I'm happy to report I had a good weekend. I was invited to debate some of my bills on the radio as well as on a college campus. I am always excited to talk with people and I especially enjoy discussing issues with people in or near my district.
I did encounter one problem at these debates, namely those I was debating did not have current or accurate copies of my bills. This made it difficult to discuss and debate, and was not fair to either my bill or to those in attendance trying to understand the debate.
For instance, at the college forum, the only information given to the group was an academic bill of rights copy that was dramatically different from the one that I am sponsoring. So in this case, many times I found myself answering questions that were not relevant to my bill.
I did learn a lesson though. In the future I will take multiple copies of my bill or supporting documents in order to hand out to those involved in the debate as well as for those attending. I strongly feel people should be able to see what their representative is sponsoring whether they believe the bill to be good, bad, or even if they're indifferent.
Politicians usually say anything at election time, but their voting record and bill sponsorship should give the voter a good idea of where their politician stands and who or what they stand for-regardless of the passage of bills.
When I first arrived in Nashville, one of the first things I wanted to do was put a list of my bills online and allow constituents the opportunity to see them travel through the system. Some say this is stupid idea for a legislator-critics say you are just handing your opponent opposition research without making them work for it.
My theory however is that if what I am doing is good, than I have nothing to fear. When I first arrived, I wanted to let my constituents know how to find my legislation just by pulling up my name on the legislature's website.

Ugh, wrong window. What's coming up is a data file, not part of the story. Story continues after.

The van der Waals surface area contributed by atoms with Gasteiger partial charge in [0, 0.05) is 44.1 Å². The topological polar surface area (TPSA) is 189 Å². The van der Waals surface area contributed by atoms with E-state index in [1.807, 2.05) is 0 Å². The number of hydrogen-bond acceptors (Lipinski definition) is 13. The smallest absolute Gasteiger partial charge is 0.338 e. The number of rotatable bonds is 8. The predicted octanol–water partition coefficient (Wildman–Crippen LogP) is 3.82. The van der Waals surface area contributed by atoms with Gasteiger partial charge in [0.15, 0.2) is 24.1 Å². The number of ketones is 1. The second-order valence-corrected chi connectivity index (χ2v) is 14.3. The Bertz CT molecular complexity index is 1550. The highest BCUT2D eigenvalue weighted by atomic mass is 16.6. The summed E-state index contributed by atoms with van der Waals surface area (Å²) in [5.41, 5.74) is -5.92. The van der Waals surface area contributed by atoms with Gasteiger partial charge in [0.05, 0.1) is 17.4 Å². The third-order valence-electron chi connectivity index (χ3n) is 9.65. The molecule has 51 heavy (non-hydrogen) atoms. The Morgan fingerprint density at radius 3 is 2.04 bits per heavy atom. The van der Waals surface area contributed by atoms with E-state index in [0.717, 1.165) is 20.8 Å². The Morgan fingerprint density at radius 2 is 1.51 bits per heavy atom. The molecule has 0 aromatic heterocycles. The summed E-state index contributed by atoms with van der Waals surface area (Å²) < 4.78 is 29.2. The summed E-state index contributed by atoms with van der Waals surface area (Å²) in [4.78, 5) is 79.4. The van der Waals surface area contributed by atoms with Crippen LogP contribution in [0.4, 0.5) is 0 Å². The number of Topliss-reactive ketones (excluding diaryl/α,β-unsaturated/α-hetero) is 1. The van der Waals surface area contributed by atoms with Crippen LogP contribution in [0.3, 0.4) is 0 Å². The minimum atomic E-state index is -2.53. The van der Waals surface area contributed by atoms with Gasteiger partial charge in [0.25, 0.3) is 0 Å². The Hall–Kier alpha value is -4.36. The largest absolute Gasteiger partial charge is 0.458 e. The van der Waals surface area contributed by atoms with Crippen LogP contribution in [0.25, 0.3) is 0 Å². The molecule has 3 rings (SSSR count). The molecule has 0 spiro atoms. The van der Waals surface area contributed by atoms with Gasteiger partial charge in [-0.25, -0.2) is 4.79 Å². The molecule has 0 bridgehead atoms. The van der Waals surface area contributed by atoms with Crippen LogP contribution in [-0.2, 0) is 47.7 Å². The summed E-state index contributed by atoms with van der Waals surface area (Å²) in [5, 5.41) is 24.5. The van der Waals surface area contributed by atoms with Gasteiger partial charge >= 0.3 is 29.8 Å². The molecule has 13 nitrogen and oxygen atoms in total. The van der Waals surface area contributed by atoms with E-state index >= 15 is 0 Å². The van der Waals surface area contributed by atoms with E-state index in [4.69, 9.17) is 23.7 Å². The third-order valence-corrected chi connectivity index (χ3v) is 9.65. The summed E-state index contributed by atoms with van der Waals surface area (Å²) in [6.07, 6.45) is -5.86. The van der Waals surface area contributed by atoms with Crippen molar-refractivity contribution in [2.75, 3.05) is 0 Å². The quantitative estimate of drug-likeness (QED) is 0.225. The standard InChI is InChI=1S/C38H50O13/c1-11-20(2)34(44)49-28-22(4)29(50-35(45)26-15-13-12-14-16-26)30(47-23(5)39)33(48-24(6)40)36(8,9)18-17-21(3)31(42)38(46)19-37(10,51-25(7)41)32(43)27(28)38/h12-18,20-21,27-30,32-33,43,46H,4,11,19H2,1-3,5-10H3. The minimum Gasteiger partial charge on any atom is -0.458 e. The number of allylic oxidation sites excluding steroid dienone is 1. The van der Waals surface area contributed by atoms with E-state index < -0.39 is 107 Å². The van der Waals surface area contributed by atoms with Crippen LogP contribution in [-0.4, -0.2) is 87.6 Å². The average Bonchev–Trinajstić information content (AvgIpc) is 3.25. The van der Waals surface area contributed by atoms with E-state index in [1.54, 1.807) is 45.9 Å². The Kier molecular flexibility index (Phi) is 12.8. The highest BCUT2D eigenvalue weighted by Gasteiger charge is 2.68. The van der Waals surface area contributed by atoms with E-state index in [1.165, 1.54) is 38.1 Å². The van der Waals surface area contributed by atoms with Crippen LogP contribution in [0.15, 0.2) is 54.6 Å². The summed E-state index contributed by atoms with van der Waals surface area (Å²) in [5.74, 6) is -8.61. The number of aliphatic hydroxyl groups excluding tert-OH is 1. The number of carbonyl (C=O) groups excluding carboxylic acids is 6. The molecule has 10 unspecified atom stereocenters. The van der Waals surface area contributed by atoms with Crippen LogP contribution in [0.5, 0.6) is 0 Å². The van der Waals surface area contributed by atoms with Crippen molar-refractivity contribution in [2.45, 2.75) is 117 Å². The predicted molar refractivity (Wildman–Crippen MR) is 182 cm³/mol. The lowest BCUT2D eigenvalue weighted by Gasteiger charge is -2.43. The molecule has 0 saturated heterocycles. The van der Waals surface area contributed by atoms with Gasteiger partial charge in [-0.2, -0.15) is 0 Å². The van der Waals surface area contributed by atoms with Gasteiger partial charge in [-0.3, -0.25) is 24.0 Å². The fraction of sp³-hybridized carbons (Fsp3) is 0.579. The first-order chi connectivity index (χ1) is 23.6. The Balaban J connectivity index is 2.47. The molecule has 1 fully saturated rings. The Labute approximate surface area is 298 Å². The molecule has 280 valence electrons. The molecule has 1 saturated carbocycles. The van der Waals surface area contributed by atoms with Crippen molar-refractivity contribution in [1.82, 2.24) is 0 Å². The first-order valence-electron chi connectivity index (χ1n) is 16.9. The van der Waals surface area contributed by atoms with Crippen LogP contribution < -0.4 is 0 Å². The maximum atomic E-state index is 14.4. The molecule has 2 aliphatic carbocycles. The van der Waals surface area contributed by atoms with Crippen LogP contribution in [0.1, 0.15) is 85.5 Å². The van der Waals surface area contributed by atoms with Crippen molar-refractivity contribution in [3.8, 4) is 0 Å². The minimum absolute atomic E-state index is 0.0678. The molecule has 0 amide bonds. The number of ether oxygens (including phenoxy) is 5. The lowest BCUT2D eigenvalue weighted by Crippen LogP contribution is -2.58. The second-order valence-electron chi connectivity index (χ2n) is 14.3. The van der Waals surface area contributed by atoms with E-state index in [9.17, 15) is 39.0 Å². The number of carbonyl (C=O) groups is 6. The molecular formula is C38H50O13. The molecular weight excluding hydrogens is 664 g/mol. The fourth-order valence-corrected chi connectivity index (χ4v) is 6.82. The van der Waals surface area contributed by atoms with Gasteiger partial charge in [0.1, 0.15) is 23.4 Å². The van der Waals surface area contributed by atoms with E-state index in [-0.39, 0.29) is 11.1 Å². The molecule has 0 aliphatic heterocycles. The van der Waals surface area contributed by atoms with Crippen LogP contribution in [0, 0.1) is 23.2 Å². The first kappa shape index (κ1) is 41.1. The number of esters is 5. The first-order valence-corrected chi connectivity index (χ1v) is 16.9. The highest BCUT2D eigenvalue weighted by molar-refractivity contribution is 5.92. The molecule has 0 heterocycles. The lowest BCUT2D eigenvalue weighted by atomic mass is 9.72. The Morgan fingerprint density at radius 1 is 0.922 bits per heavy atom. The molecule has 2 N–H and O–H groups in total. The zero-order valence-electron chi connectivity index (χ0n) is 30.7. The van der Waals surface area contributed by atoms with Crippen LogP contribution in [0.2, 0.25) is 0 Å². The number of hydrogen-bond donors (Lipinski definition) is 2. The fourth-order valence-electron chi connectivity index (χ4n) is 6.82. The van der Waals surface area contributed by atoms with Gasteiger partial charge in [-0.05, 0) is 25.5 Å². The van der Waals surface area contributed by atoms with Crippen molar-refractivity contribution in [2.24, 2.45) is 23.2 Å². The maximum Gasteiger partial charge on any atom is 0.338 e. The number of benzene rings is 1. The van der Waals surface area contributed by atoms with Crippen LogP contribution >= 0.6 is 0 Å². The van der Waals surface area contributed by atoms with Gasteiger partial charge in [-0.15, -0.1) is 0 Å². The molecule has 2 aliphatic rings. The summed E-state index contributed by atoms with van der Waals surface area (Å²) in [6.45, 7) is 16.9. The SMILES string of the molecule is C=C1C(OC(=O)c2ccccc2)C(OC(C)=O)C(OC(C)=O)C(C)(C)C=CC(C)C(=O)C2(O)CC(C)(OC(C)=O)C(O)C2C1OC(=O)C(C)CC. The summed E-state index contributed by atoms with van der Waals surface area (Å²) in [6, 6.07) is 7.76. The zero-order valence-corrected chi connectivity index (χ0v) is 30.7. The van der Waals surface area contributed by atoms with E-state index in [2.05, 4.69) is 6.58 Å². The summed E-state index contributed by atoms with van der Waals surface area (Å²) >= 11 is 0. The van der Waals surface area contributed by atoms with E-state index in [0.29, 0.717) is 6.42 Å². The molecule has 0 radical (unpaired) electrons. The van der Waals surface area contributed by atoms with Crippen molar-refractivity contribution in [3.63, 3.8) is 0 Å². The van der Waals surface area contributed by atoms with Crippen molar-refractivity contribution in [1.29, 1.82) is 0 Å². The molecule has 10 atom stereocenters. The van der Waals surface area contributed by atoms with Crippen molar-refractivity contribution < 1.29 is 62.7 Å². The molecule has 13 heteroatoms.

For legislators like myself, we have what is called “bill tracking.” We can pull it up on our computers. I was excited to learn of bill tracking and told many of my constituents about it and they were eager to learn more about our Tennessee government. When I inquired about how to inform my constituents how to use bill tracking, I was dealt a painful blow.
I learned that “bill tracking” can only be done from our own computers (although these computers are owned by the taxpayers of Tennessee). I called information systems and was that told that people used to be able to pull up information by sponsor but when the new computer system came in, the “people in power” said for them NOT to add this ability.
Now the only way to pull a bill up is by number. This seems reasonable with the exception that we have about 4,000 bills!
Most citizens trying to get through the day to day chore of working and caring for themselves and their families, don't have time wade through 4,000 bills looking for the ones that may interest them.
Most people don't know the bill numbers either for the bills being sponsored by their representatives. Bills aren't listed by category either. In many cases, even the sponsors themselves don't know their bill numbers.
This information should be opened up further. Bills should be listed by category. It doesn't have to be specific, but for instance, “health care.” If constituents were able to see the bills being sponsored about health care, they would be able to read them and then talk with their representative about them.
There needs to be more transparency. If a representative is sponsoring a bill constituents should be able to commend or admonish, based on their own personal opinions. If you see a bill you like, you should be able to let your representative know that he should work to pass the bill. (We just witnessed the input about a gun bill that just got killed. I know a few legislators that have a target on their chest---no pun intended-for their anti-second amendment vote last week. But the important point is that voters should know where their representative stands.)
Computers should make constituent access to information easier, not more frustrating.
On another note, radio talk show host Phil Valentine in Nashville did a story on this blog and the stir it is creating. Terry Frank's column this week in the Courier News in Anderson County also mentioned me and this blog site and the good that blogging in general is doing for transparency and accountability in government. Thank you Phil and Terry!
Blogging is becoming the new media, and you-the bloggers-- are in on the ground floor! Keep up the good work true believers!